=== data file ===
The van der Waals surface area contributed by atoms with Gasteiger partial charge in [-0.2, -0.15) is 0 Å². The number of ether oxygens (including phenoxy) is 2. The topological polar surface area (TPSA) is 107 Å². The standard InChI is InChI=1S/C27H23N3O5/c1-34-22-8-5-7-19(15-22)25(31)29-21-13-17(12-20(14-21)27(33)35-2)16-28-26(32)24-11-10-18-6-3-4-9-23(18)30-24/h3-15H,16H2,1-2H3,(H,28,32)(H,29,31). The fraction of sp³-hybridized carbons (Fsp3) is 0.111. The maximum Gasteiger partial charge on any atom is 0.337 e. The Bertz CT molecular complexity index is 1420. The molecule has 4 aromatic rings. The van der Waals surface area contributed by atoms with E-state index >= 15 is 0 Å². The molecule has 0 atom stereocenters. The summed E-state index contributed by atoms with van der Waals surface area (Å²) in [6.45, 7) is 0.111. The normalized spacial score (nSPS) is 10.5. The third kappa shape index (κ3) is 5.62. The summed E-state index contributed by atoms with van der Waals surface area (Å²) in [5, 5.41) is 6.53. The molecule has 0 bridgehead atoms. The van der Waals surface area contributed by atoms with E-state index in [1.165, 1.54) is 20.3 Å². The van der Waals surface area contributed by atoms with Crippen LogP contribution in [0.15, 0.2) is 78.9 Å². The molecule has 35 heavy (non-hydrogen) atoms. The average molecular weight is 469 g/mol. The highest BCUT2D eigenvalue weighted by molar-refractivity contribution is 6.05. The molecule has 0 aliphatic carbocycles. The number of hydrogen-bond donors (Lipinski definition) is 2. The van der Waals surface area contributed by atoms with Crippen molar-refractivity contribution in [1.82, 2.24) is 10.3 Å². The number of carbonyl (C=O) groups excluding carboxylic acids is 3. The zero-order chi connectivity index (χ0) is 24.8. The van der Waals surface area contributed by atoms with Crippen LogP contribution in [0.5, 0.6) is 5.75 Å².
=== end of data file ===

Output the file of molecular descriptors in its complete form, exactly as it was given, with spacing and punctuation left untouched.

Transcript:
The van der Waals surface area contributed by atoms with Gasteiger partial charge in [-0.2, -0.15) is 0 Å². The number of ether oxygens (including phenoxy) is 2. The topological polar surface area (TPSA) is 107 Å². The standard InChI is InChI=1S/C27H23N3O5/c1-34-22-8-5-7-19(15-22)25(31)29-21-13-17(12-20(14-21)27(33)35-2)16-28-26(32)24-11-10-18-6-3-4-9-23(18)30-24/h3-15H,16H2,1-2H3,(H,28,32)(H,29,31). The fraction of sp³-hybridized carbons (Fsp3) is 0.111. The maximum Gasteiger partial charge on any atom is 0.337 e. The Bertz CT molecular complexity index is 1420. The molecule has 4 aromatic rings. The van der Waals surface area contributed by atoms with E-state index >= 15 is 0 Å². The molecule has 0 atom stereocenters. The summed E-state index contributed by atoms with van der Waals surface area (Å²) in [6.45, 7) is 0.111. The normalized spacial score (nSPS) is 10.5. The third kappa shape index (κ3) is 5.62. The summed E-state index contributed by atoms with van der Waals surface area (Å²) in [5, 5.41) is 6.53. The molecule has 0 bridgehead atoms. The van der Waals surface area contributed by atoms with E-state index in [1.165, 1.54) is 20.3 Å². The van der Waals surface area contributed by atoms with Crippen LogP contribution in [0.15, 0.2) is 78.9 Å². The molecule has 35 heavy (non-hydrogen) atoms. The average molecular weight is 469 g/mol. The highest BCUT2D eigenvalue weighted by molar-refractivity contribution is 6.05. The molecule has 0 aliphatic carbocycles. The number of hydrogen-bond donors (Lipinski definition) is 2. The van der Waals surface area contributed by atoms with Crippen molar-refractivity contribution in [1.82, 2.24) is 10.3 Å². The number of carbonyl (C=O) groups excluding carboxylic acids is 3. The zero-order chi connectivity index (χ0) is 24.8. The van der Waals surface area contributed by atoms with Crippen LogP contribution in [0.5, 0.6) is 5.75 Å².